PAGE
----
Here are some thoughts I’ll be sharing at the UX Hustle Summit next week.

Merholz and Skinner, in their Org Design for Design Orgs (2016), provide a five-level sketch of how a person could expect to grow in their UX career. They are careful to explain that these are not universals and must make sense within the context of each organization’s structuring. Because this is for the UX Hustle Summit, which bills itself as “the only UX Career conference,” I thought it would be appropriate to share some of what I’ve gained from their book and also what I’ve gained from my years of studying Chinese Philosophy.

When I came to User Experience Design and Research some folks thought it was a radical career change. But I knew that my transition into my new roles and teams was in many ways a continuation of a career marked by a series of ongoing concerns and cultivation of talents. As a job seeker, my challenge during my job search was to craft a series of narratives that illustrated the consistency in my career.

To craft that narrative I have found it useful to reflect on passages from the Analects (論語, Lunyu); I do so at different moments in my life. They are both inspirational and aspirational—a gentle reminder that living a good life entails a number of decades of self-cultivation.

Crafting a well-lived life

The teachings of Confucius were not a list of commandments but rather a series of recommendations for how to become a fuller human being by investing wholeheartedly into our social relations. To accomplish this he advocated that we sincerely involve ourselves and become masterful in the performance of all the rituals of human communal living. These rituals are both big and small—from annual celebrations of our ancestors to the often overlooked and under appreciated niceties of social conventions.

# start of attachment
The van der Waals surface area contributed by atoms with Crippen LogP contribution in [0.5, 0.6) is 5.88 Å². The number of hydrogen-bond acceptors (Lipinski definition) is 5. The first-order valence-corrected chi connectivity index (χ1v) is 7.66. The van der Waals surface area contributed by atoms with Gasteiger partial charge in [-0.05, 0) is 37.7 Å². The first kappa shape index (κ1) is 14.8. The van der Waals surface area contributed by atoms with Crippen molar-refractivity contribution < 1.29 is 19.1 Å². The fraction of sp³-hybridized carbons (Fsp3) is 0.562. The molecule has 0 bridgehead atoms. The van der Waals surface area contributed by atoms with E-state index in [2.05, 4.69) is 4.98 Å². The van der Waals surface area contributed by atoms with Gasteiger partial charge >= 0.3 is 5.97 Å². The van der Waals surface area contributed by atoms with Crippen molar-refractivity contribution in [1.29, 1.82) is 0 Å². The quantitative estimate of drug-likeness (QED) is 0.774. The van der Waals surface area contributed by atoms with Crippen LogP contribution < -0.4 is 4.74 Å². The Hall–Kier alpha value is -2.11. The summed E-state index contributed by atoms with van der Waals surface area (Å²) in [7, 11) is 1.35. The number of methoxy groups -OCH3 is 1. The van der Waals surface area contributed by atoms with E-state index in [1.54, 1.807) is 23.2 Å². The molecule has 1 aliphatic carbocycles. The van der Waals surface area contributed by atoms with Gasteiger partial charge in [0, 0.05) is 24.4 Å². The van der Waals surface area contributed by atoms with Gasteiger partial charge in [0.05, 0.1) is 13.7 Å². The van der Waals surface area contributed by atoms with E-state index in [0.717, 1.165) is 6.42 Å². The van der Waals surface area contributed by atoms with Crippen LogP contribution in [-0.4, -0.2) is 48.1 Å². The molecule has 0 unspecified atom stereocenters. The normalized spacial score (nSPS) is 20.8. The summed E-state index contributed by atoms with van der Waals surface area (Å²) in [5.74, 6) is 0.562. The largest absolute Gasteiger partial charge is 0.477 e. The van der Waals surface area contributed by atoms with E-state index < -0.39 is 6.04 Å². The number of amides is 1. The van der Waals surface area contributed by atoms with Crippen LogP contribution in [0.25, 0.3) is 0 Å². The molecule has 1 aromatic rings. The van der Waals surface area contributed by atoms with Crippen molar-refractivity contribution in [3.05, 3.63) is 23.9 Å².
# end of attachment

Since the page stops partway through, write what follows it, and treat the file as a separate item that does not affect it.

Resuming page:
For the Confucian, the answer to the question, “Who am I?” is likely a straightforward and earnest, “I am the child of my parents, spouse of my partner, parent to our child, sibling to my parents’ children, etc.” It may seem like a laundry list of relationships but it is also illuminating the critical role our families play in our identity-formation. For the Confucian, we become individuated through our sincere dedication to acting out our obligations and duties to others.

Through our sincere and wholehearted performance of our roles and obligations to our families, neighbors, and our countries we come closer to becoming exemplars of a particularly admirable kind of person, a junzi (君子). When we fail to wholeheartedly participate in these meaning-generating relationships and rituals we not only fail to become an exemplary person, we are also on the path to becoming less of a person worth mentioning. In so failing in these ways we become petty, a xiaoren (小人, literally a small person).